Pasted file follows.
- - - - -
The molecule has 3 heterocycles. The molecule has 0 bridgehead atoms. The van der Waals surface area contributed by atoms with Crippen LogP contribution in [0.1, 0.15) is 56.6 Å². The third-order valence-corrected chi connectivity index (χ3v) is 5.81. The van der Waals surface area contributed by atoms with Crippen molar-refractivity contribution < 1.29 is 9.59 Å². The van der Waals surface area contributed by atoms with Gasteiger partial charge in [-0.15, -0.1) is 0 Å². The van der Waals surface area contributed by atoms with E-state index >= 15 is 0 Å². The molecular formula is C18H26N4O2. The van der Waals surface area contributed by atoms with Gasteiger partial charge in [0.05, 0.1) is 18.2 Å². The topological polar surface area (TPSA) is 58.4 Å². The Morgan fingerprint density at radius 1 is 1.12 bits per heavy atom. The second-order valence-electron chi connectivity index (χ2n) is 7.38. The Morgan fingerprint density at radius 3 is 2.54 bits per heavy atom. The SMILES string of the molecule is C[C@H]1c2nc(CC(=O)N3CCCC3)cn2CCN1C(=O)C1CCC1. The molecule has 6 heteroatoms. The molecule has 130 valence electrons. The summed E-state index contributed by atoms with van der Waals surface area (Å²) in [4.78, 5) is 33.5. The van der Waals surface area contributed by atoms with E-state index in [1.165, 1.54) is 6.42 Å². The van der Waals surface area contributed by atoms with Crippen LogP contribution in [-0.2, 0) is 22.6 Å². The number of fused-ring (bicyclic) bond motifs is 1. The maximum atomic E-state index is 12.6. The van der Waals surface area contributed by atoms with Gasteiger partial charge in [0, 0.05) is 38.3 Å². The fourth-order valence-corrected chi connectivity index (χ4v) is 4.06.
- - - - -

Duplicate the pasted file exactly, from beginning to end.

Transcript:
The molecule has 3 heterocycles. The molecule has 0 bridgehead atoms. The van der Waals surface area contributed by atoms with Crippen LogP contribution in [0.1, 0.15) is 56.6 Å². The third-order valence-corrected chi connectivity index (χ3v) is 5.81. The van der Waals surface area contributed by atoms with Crippen molar-refractivity contribution < 1.29 is 9.59 Å². The van der Waals surface area contributed by atoms with Gasteiger partial charge in [-0.15, -0.1) is 0 Å². The van der Waals surface area contributed by atoms with E-state index >= 15 is 0 Å². The molecular formula is C18H26N4O2. The van der Waals surface area contributed by atoms with Gasteiger partial charge in [0.05, 0.1) is 18.2 Å². The topological polar surface area (TPSA) is 58.4 Å². The Morgan fingerprint density at radius 1 is 1.12 bits per heavy atom. The second-order valence-electron chi connectivity index (χ2n) is 7.38. The Morgan fingerprint density at radius 3 is 2.54 bits per heavy atom. The SMILES string of the molecule is C[C@H]1c2nc(CC(=O)N3CCCC3)cn2CCN1C(=O)C1CCC1. The molecule has 6 heteroatoms. The molecule has 130 valence electrons. The summed E-state index contributed by atoms with van der Waals surface area (Å²) in [4.78, 5) is 33.5. The van der Waals surface area contributed by atoms with E-state index in [1.165, 1.54) is 6.42 Å². The van der Waals surface area contributed by atoms with Crippen LogP contribution in [-0.2, 0) is 22.6 Å². The number of fused-ring (bicyclic) bond motifs is 1. The maximum atomic E-state index is 12.6. The van der Waals surface area contributed by atoms with Gasteiger partial charge in [0, 0.05) is 38.3 Å². The fourth-order valence-corrected chi connectivity index (χ4v) is 4.06.